Perception of speaker-specific phonetic detail

Smith, R. (2015) Perception of speaker-specific phonetic detail. In: Fuchs, S., Pape, D., Petrone, C. and Perrier, P. (eds.) Individual Differences in Speech Production and Perception. Series: Speech production and perception. Peter Lang, pp. 11-38. ISBN 9783631665060

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The individual speaker is one source among many of systematic variation in the speech signal. As such, speaker idiosyncrasies have attracted growing interest among researchers of speech perception, especially since the 1990s, when theories began to treat variation as information rather than noise. It is now a common assumption that people remember and respond to speaker specific phonetic behaviour. But what aspects of speaker specific behaviour are learned about and used to guide perception? Do listeners make full use of the richness of speaker-specific information available in the signal, and how can listeners’ use of such information be modelled? In this chapter I review evidence that processing of the linguistic message is affected by inter-speaker variation in a number of aspects of phonetic detail. Phonetic detail is defined here as patterns of phonetic information that are systematically distributed in the signal and perform particular linguistic or conversational functions, but whose perceptual contribution extends beyond signalling basic phonological contrasts (such as differences between phonemes or between categories of pitch accent). Following Polysp, the Polysystemic Speech Perception model of Hawkins and colleagues (Hawkins and Smith, 2001; Hawkins, 2003, 2010), I argue that people can learn about speaker specific realisations of any type of linguistic structure, from sub-phonemic features up to larger prosodic structures and, potentially, conversational units such as speaking turns. Speaker-specific attributes may even, on a more associative basis, enable direct access to aspects of meaning. I discuss circumstances liable to promote or disfavour the storage of speaker specific phonetic detail, considering issues such as the frequency and salience of particular speaker-specific patterns in the input, and listener biases in attribution of variation to possible causes.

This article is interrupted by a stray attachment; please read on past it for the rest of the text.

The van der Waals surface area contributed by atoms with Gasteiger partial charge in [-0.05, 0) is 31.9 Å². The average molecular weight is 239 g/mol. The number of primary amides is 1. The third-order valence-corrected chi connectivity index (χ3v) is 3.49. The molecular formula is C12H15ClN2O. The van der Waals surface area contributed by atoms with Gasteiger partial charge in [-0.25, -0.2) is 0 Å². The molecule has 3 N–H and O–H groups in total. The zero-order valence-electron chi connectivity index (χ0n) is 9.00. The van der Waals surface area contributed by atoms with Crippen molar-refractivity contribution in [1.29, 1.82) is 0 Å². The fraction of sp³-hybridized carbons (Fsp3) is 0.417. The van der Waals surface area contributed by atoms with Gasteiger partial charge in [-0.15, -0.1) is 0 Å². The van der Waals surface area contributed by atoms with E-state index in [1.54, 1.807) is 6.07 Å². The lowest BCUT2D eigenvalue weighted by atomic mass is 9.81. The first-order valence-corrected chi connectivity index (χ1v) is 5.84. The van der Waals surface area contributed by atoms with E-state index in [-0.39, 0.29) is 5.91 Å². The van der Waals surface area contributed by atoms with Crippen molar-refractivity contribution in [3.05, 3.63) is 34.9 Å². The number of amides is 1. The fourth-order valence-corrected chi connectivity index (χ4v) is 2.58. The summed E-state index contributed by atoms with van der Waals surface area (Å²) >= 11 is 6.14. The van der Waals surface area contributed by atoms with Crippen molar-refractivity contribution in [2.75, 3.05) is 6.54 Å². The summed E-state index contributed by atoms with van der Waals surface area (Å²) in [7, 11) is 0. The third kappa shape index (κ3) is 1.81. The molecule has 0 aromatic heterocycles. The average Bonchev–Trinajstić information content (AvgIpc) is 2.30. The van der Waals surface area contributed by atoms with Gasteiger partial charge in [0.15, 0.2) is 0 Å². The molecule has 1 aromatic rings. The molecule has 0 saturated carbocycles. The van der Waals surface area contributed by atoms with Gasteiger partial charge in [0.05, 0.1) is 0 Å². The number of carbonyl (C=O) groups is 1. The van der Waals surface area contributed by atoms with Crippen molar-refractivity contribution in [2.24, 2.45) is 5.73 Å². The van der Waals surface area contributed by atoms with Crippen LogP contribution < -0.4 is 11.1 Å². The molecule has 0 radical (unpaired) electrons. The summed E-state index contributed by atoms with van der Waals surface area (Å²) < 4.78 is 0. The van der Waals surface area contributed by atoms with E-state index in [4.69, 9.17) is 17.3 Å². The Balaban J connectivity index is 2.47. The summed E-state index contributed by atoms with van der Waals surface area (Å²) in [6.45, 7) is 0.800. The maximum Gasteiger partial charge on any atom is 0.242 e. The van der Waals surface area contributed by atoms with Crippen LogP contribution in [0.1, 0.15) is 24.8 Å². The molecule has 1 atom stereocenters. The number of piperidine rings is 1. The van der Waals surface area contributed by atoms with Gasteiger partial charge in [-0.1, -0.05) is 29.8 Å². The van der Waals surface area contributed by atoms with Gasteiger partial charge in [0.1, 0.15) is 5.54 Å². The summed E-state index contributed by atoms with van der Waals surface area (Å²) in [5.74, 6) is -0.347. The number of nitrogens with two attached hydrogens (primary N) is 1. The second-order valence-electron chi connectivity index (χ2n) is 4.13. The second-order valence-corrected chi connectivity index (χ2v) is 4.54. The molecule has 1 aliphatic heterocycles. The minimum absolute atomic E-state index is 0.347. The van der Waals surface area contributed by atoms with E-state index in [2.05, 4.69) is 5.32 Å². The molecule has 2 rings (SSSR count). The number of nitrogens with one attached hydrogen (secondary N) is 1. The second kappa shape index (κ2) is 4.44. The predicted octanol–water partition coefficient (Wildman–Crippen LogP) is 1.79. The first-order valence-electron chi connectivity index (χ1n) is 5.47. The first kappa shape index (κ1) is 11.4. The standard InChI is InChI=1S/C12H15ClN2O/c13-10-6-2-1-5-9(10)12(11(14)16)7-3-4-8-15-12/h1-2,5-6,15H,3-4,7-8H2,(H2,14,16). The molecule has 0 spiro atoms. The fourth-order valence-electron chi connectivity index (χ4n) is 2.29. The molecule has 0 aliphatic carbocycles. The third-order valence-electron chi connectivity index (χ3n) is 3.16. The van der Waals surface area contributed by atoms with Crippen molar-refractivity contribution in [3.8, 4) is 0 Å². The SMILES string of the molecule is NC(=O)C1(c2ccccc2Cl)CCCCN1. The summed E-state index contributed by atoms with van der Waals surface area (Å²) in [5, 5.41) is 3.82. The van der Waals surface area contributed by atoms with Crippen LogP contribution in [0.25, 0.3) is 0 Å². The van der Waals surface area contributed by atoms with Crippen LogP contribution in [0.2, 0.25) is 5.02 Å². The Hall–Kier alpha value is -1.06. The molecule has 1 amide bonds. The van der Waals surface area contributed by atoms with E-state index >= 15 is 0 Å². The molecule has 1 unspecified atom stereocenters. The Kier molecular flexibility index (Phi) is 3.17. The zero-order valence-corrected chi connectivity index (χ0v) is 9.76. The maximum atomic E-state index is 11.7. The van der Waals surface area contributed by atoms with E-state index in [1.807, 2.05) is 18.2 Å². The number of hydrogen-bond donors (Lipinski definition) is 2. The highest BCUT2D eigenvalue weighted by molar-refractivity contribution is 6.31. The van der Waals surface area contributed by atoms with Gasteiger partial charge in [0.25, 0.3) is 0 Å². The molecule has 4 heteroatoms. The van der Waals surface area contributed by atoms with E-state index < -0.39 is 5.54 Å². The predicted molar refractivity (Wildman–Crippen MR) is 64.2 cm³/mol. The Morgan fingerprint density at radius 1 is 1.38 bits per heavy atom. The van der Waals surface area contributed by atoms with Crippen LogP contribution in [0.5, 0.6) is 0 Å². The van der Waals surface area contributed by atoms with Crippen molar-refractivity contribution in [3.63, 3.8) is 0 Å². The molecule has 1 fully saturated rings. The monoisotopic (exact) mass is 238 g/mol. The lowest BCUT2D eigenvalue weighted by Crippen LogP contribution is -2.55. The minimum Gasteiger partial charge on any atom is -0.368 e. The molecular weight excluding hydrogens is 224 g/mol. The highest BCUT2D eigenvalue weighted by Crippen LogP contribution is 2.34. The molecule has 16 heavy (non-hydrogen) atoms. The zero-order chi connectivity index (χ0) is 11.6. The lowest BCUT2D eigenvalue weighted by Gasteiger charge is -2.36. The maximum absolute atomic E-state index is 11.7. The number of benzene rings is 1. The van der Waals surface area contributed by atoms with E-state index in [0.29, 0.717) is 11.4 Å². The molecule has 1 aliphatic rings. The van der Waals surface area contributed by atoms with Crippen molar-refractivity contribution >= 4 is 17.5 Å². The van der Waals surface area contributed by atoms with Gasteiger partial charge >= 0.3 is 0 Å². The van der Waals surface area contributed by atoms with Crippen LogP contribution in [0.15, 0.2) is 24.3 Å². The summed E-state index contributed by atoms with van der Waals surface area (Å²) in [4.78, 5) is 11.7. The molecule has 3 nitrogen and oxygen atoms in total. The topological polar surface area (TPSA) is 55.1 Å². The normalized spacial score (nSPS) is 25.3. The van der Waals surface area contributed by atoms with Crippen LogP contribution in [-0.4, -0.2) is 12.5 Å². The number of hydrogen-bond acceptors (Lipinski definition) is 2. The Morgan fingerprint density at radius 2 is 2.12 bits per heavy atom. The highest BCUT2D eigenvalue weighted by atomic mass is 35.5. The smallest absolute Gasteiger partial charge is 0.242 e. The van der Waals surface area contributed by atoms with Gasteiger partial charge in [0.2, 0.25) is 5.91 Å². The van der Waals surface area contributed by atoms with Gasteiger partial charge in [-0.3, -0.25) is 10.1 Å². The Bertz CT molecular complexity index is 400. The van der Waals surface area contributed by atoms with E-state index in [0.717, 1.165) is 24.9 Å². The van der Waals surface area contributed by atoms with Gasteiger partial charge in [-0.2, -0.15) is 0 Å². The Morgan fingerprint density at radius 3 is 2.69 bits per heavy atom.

Item Type:Book Sections
Glasgow Author(s) Enlighten ID:Smith, Dr Rachel
Authors: Smith, R.
Subjects:B Philosophy. Psychology. Religion > BF Psychology
P Language and Literature > P Philology. Linguistics
College/School:College of Arts > School of Critical Studies > English Language and Linguistics
Publisher:Peter Lang

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